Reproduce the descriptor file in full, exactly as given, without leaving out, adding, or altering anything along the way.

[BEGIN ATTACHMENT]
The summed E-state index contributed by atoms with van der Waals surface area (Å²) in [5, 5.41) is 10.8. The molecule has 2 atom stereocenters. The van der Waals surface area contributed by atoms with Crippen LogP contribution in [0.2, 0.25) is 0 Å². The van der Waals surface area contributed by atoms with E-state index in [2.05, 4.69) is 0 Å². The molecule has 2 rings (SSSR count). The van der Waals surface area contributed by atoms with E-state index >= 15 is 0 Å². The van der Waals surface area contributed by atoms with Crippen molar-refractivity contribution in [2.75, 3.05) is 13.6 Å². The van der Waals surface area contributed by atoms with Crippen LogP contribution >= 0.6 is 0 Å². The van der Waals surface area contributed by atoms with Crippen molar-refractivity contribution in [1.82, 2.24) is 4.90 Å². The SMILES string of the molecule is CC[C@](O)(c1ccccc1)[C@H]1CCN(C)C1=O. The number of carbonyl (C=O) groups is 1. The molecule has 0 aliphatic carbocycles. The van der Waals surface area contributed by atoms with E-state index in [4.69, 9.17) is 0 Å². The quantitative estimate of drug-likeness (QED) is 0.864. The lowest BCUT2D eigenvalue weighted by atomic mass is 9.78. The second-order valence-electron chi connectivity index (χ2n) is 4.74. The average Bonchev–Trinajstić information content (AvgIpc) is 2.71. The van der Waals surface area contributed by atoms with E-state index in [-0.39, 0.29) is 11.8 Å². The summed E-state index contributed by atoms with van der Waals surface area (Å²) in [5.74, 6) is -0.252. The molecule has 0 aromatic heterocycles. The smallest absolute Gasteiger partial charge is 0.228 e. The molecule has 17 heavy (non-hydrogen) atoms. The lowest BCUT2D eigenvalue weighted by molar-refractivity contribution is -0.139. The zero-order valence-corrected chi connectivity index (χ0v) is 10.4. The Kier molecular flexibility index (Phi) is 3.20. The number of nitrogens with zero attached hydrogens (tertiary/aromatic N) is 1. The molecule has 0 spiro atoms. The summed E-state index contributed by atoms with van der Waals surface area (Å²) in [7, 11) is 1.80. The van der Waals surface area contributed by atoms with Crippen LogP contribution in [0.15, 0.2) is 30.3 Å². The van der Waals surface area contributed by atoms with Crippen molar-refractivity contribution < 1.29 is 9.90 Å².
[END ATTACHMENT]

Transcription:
The summed E-state index contributed by atoms with van der Waals surface area (Å²) in [5, 5.41) is 10.8. The molecule has 2 atom stereocenters. The van der Waals surface area contributed by atoms with Crippen LogP contribution in [0.2, 0.25) is 0 Å². The van der Waals surface area contributed by atoms with E-state index in [2.05, 4.69) is 0 Å². The molecule has 2 rings (SSSR count). The van der Waals surface area contributed by atoms with E-state index >= 15 is 0 Å². The van der Waals surface area contributed by atoms with Crippen molar-refractivity contribution in [2.75, 3.05) is 13.6 Å². The van der Waals surface area contributed by atoms with Crippen LogP contribution >= 0.6 is 0 Å². The van der Waals surface area contributed by atoms with Crippen molar-refractivity contribution in [1.82, 2.24) is 4.90 Å². The SMILES string of the molecule is CC[C@](O)(c1ccccc1)[C@H]1CCN(C)C1=O. The number of carbonyl (C=O) groups is 1. The molecule has 0 aliphatic carbocycles. The van der Waals surface area contributed by atoms with E-state index in [4.69, 9.17) is 0 Å². The quantitative estimate of drug-likeness (QED) is 0.864. The lowest BCUT2D eigenvalue weighted by atomic mass is 9.78. The second-order valence-electron chi connectivity index (χ2n) is 4.74. The average Bonchev–Trinajstić information content (AvgIpc) is 2.71. The van der Waals surface area contributed by atoms with E-state index in [-0.39, 0.29) is 11.8 Å². The summed E-state index contributed by atoms with van der Waals surface area (Å²) in [5.74, 6) is -0.252. The molecule has 0 aromatic heterocycles. The smallest absolute Gasteiger partial charge is 0.228 e. The molecule has 17 heavy (non-hydrogen) atoms. The lowest BCUT2D eigenvalue weighted by molar-refractivity contribution is -0.139. The zero-order valence-corrected chi connectivity index (χ0v) is 10.4. The Kier molecular flexibility index (Phi) is 3.20. The number of nitrogens with zero attached hydrogens (tertiary/aromatic N) is 1. The molecule has 0 spiro atoms. The summed E-state index contributed by atoms with van der Waals surface area (Å²) in [7, 11) is 1.80. The van der Waals surface area contributed by atoms with Crippen LogP contribution in [0.15, 0.2) is 30.3 Å². The van der Waals surface area contributed by atoms with Crippen molar-refractivity contribution < 1.29 is 9.90 Å².